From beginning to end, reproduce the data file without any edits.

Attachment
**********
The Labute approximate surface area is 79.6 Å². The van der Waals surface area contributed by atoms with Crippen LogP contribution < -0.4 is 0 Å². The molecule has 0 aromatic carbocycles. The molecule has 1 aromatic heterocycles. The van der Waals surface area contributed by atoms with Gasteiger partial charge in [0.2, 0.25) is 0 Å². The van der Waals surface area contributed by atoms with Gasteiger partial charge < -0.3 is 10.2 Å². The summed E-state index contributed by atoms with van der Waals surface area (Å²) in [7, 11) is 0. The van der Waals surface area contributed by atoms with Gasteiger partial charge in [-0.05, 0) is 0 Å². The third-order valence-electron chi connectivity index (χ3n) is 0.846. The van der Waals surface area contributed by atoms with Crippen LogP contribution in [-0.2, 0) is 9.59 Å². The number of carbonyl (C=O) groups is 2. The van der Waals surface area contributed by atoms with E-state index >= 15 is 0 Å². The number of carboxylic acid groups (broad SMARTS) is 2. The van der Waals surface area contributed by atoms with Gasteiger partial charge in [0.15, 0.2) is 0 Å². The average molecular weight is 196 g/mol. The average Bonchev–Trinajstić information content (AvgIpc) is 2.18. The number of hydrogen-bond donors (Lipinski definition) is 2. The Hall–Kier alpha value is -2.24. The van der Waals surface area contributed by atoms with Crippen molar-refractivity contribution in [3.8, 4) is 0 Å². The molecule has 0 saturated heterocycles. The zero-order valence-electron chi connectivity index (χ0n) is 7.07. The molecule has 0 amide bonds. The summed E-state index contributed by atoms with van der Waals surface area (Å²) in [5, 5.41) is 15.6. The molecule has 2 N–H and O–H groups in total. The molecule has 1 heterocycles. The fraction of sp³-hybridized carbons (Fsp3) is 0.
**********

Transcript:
The Labute approximate surface area is 79.6 Å². The van der Waals surface area contributed by atoms with Crippen LogP contribution < -0.4 is 0 Å². The molecule has 0 aromatic carbocycles. The molecule has 1 aromatic heterocycles. The van der Waals surface area contributed by atoms with Gasteiger partial charge in [0.2, 0.25) is 0 Å². The van der Waals surface area contributed by atoms with Gasteiger partial charge < -0.3 is 10.2 Å². The summed E-state index contributed by atoms with van der Waals surface area (Å²) in [7, 11) is 0. The van der Waals surface area contributed by atoms with Gasteiger partial charge in [-0.05, 0) is 0 Å². The third-order valence-electron chi connectivity index (χ3n) is 0.846. The van der Waals surface area contributed by atoms with Crippen LogP contribution in [-0.2, 0) is 9.59 Å². The number of carbonyl (C=O) groups is 2. The van der Waals surface area contributed by atoms with E-state index >= 15 is 0 Å². The number of carboxylic acid groups (broad SMARTS) is 2. The van der Waals surface area contributed by atoms with Gasteiger partial charge in [0.15, 0.2) is 0 Å². The average molecular weight is 196 g/mol. The average Bonchev–Trinajstić information content (AvgIpc) is 2.18. The number of hydrogen-bond donors (Lipinski definition) is 2. The Hall–Kier alpha value is -2.24. The van der Waals surface area contributed by atoms with Crippen molar-refractivity contribution in [3.8, 4) is 0 Å². The molecule has 0 saturated heterocycles. The zero-order valence-electron chi connectivity index (χ0n) is 7.07. The molecule has 0 amide bonds. The summed E-state index contributed by atoms with van der Waals surface area (Å²) in [5, 5.41) is 15.6. The molecule has 2 N–H and O–H groups in total. The molecule has 1 heterocycles. The fraction of sp³-hybridized carbons (Fsp3) is 0.